New Zealand will back a conditional moratorium on deep sea mining in areas beyond national jurisdiction, until strong environmental rules can be agreed and backed up by robust science, Foreign Affairs Minister, Nanaia Mahuta announced today.
The decision follows a review of progress on regulations for deep sea mining in the area managed by the International Seabed Authority (ISA), which is the seabed beyond exclusive economic zones and extended continental shelves. The ISA has a July 2023 deadline to complete the regulations, or Mining Code, before mining applications can be submitted.
“This area contains some of the least understood eco-systems on the planet, and our scientific knowledge of it remains extremely limited,” Ms Mahuta says.
“Deep sea mining could cause irreversible changes to this environment and have a significant impact on its biodiversity. To understand this impact will require far more scientific knowledge about the deep seabed than we currently have.”
Progress on the Mining Code to date has been slow, said Minister Mahuta.
“We are not confident that a robust regulatory framework for deep sea mining beyond national jurisdiction, which ensures the effective protection of the marine environment, can be agreed by the required deadline,” she said.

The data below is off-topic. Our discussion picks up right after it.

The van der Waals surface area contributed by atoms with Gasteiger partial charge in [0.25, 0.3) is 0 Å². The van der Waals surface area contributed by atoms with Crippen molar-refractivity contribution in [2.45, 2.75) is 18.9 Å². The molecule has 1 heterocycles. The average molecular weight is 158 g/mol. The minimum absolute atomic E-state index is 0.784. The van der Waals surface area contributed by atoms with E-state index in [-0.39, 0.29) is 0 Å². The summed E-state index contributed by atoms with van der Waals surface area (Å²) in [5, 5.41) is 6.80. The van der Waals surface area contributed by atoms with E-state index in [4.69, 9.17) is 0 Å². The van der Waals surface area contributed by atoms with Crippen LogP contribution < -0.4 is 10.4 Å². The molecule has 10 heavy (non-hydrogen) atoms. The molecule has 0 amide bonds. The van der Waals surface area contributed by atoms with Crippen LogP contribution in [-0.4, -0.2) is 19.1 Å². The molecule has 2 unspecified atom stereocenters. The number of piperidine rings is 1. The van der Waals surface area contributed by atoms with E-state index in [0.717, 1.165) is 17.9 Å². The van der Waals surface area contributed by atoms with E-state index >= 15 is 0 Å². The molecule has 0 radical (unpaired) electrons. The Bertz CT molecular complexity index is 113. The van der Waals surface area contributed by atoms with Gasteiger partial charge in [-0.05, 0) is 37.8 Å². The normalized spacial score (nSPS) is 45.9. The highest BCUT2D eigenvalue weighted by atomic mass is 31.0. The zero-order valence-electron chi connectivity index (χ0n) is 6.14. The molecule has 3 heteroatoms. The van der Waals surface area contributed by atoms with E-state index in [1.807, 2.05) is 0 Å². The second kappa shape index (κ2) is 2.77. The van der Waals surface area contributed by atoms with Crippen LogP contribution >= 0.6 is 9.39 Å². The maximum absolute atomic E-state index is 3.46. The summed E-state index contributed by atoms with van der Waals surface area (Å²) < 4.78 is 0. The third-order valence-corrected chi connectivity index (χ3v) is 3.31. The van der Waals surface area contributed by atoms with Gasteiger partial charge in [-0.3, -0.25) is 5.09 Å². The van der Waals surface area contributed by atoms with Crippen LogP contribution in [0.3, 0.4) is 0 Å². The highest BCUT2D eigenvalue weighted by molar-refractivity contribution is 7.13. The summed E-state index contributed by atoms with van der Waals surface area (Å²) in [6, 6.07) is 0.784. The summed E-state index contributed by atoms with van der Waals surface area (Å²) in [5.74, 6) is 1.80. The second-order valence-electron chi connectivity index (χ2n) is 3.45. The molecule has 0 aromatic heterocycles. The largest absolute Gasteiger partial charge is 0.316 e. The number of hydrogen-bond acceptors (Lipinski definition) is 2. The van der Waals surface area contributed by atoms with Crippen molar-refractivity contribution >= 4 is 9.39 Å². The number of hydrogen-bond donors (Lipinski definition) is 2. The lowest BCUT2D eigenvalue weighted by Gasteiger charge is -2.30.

“This is why we are now calling for a conditional moratorium on deep sea mining in areas beyond national jurisdiction, until a Mining Code can be agreed that ensures the effective protection of the marine environment. This requires adequate knowledge about the deep seabed, and the impacts of deep sea mining.”
Minister Mahuta said Aotearoa New Zealand remained committed to upholding the United Nations Convention on the Law of the Sea (UNCLOS), which sets out the framework under which all activities in the ocean must be carried out, including deep sea mining.
“UNCLOS requires ISA members to ensure the effective protection of the marine environment from any activities in the deep seabed beyond national jurisdiction. What we are calling for is nothing less than what this important legal obligation demands of us.”
“We respect the sovereign rights of other countries. Our call for a conditional moratorium does not include areas within national jurisdictions. Within those jurisdictions, we respect the mana of each country to manage its own kaitiakitanga responsibilities to protect the ocean, consistent with international legal obligations to protect and preserve the marine environment.
“Aotearoa New Zealand will continue to actively participate in negotiations at the ISA to advocate for high environmental standards in the Mining Code.
“We remain committed to engaging in that process, in order to ensure the regulations embed the effective protection of the marine environment and the precautionary approach, as required by international law,” she said.